Yarn, a boutique, moves to a new address, with an extensive collection of fabric, footwear and jewellery

“At Yarn, we believe that every sari, every piece of jewellery and every pair of footwear that you buy has a tale to tell,” says Lakshmy Suresh, getting articulate about her boutique, Yarn, which is being re-launched today.

She says the products stocked at Yarn have been made after working closely with artisans, designers and weavers from Auroville in Puducherry to Srirampur in West Bengal. Some of the works are rare and some forgotten, she adds.

Saris are a major attraction at Yarn. Pashmina silk saris from Kashmir, hand-painted Kalamkari saris, Mangalgiri saris and Narayanpet saris from Andhra Pradesh, Chanderi silk from Madhya Pradesh, Matka silk saris, Khesh cotton saris and Phulia cotton saris from West Bengal, Eri silk saris from Assam and Kandangi cotton saris from Tamil Nadu vie for attention.

A new addition at Yarn is its line of readymade garments, comprising kurtis and salwar sets. “We have worked with tribal groups in interior parts of Karnataka, Gujarat and West Bengal and have incorporated a wide range of embroidery done by them into the readymade items,” she says. This includes Kasuti embroidery, Lambani embroidery, Kutch embroidery and Kantha embroidery. Kurtis and salwar sets with block prints are also available.

Among the accessories is tribal metal jewellery from West Bengal, Karnataka, Orissa and Rajasthan. Nizami style Kundan pieces and a collection of silver jhumkas are also available. Lambani jewellery made of cotton balls and Dokra jewellery made of brass and wooden beads are also available. Yarn also has footwear with exquisite Kalamkari designs and in vibrant hues.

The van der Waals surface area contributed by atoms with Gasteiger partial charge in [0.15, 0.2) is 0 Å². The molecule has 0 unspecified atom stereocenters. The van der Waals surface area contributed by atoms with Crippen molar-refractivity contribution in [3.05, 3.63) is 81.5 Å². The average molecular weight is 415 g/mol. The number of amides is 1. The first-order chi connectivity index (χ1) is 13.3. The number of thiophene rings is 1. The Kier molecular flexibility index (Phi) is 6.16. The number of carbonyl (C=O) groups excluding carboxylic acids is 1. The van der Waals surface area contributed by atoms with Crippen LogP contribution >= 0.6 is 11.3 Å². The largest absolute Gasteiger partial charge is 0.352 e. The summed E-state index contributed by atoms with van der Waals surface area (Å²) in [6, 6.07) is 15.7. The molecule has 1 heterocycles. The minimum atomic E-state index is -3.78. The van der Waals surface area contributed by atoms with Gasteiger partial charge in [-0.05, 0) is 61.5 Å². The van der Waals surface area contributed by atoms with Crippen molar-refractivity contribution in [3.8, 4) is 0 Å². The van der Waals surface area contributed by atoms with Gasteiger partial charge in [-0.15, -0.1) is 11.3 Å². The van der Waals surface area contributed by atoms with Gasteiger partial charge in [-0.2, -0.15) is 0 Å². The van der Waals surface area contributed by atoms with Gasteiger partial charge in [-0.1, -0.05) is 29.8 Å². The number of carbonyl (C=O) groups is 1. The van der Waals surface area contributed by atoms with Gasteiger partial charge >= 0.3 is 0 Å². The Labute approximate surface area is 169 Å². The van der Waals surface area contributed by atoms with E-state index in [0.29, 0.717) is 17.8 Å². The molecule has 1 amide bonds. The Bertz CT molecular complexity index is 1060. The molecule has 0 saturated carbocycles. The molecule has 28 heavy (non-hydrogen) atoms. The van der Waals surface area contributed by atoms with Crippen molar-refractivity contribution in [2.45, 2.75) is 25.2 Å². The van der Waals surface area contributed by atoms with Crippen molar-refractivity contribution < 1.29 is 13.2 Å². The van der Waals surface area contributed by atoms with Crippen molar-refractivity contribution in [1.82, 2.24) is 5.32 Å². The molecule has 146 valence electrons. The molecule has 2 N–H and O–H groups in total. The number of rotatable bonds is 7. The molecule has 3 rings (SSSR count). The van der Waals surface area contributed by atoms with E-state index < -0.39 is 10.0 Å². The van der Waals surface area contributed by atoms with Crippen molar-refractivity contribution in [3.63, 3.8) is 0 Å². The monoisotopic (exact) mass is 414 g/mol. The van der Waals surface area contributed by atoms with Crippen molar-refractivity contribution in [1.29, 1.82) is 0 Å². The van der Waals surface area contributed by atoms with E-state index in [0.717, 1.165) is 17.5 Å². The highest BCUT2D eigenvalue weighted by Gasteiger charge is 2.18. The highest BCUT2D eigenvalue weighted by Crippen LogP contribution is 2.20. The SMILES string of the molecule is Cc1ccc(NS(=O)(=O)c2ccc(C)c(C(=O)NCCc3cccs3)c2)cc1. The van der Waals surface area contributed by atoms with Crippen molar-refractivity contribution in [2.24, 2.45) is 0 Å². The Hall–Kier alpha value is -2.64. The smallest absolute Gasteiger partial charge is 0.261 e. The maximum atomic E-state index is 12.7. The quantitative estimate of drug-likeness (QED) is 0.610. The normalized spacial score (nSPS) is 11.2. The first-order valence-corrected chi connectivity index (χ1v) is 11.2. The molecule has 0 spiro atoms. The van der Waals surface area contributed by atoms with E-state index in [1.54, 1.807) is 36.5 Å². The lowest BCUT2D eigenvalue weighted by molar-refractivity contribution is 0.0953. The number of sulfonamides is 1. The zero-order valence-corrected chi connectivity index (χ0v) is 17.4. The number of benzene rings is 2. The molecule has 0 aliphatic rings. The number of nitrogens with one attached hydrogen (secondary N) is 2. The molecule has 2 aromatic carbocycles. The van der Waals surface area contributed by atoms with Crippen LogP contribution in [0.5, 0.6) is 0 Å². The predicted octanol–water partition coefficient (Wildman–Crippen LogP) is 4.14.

“In fact I stepped into this field by designing Kalamkari footwear. Then I started collecting tribal jewellery before moving to saris,” says Lakshmy, who holds a masters in Industrial Psychology. She opened Yarn in 2012, while pursuing her postgraduation. “I had a passion for designing my own outfits. It was after opening the shop that I did a one-year course in fashion designing from Chennai and attended an entrepreneurship programme organised by Indian School of Business,” says the 24-year-old entrepreneur. She is all gratitude to designer Shalini James (of Mantra) who “has been guiding me throughout my career.”

Yarn moves to a new place near Dhanalakshmi Bank on the Cotton Hill School road. The new store opens at 5.30 p.m. today.